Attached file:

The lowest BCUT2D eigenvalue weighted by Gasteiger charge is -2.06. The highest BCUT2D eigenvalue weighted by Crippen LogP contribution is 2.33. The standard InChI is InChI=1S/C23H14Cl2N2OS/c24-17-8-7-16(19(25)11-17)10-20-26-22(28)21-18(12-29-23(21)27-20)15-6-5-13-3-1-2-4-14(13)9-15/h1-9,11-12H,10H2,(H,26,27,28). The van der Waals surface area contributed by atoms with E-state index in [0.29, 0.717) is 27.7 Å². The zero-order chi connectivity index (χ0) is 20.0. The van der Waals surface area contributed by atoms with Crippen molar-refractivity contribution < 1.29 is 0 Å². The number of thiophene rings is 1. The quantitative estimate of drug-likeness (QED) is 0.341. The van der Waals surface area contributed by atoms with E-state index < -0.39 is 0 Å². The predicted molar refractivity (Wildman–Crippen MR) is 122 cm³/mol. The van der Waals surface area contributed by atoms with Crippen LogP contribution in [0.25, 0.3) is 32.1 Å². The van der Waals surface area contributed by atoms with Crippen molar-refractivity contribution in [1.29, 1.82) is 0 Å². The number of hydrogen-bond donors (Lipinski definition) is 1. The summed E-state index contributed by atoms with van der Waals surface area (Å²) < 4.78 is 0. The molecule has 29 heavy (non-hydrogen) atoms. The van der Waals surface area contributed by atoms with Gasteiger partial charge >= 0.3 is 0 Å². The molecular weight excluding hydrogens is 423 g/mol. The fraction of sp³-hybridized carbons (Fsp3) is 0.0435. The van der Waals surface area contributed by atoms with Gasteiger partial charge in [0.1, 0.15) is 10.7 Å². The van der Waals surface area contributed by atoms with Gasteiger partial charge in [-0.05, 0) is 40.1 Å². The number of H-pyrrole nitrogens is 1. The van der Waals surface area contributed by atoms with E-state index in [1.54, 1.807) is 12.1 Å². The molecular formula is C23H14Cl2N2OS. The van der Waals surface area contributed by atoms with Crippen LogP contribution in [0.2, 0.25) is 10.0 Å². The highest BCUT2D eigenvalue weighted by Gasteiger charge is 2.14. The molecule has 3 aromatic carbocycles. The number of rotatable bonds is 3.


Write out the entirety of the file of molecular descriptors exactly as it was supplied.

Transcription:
The lowest BCUT2D eigenvalue weighted by Gasteiger charge is -2.06. The highest BCUT2D eigenvalue weighted by Crippen LogP contribution is 2.33. The standard InChI is InChI=1S/C23H14Cl2N2OS/c24-17-8-7-16(19(25)11-17)10-20-26-22(28)21-18(12-29-23(21)27-20)15-6-5-13-3-1-2-4-14(13)9-15/h1-9,11-12H,10H2,(H,26,27,28). The van der Waals surface area contributed by atoms with E-state index in [0.29, 0.717) is 27.7 Å². The zero-order chi connectivity index (χ0) is 20.0. The van der Waals surface area contributed by atoms with Crippen molar-refractivity contribution < 1.29 is 0 Å². The number of thiophene rings is 1. The quantitative estimate of drug-likeness (QED) is 0.341. The van der Waals surface area contributed by atoms with E-state index < -0.39 is 0 Å². The predicted molar refractivity (Wildman–Crippen MR) is 122 cm³/mol. The van der Waals surface area contributed by atoms with Crippen LogP contribution in [0.25, 0.3) is 32.1 Å². The van der Waals surface area contributed by atoms with Crippen molar-refractivity contribution in [1.29, 1.82) is 0 Å². The number of hydrogen-bond donors (Lipinski definition) is 1. The summed E-state index contributed by atoms with van der Waals surface area (Å²) < 4.78 is 0. The molecule has 29 heavy (non-hydrogen) atoms. The van der Waals surface area contributed by atoms with Gasteiger partial charge >= 0.3 is 0 Å². The molecular weight excluding hydrogens is 423 g/mol. The fraction of sp³-hybridized carbons (Fsp3) is 0.0435. The van der Waals surface area contributed by atoms with Gasteiger partial charge in [0.1, 0.15) is 10.7 Å². The van der Waals surface area contributed by atoms with Gasteiger partial charge in [-0.05, 0) is 40.1 Å². The number of H-pyrrole nitrogens is 1. The van der Waals surface area contributed by atoms with E-state index in [1.54, 1.807) is 12.1 Å². The molecular formula is C23H14Cl2N2OS. The van der Waals surface area contributed by atoms with Crippen LogP contribution in [0.2, 0.25) is 10.0 Å². The highest BCUT2D eigenvalue weighted by Gasteiger charge is 2.14. The molecule has 3 aromatic carbocycles. The number of rotatable bonds is 3.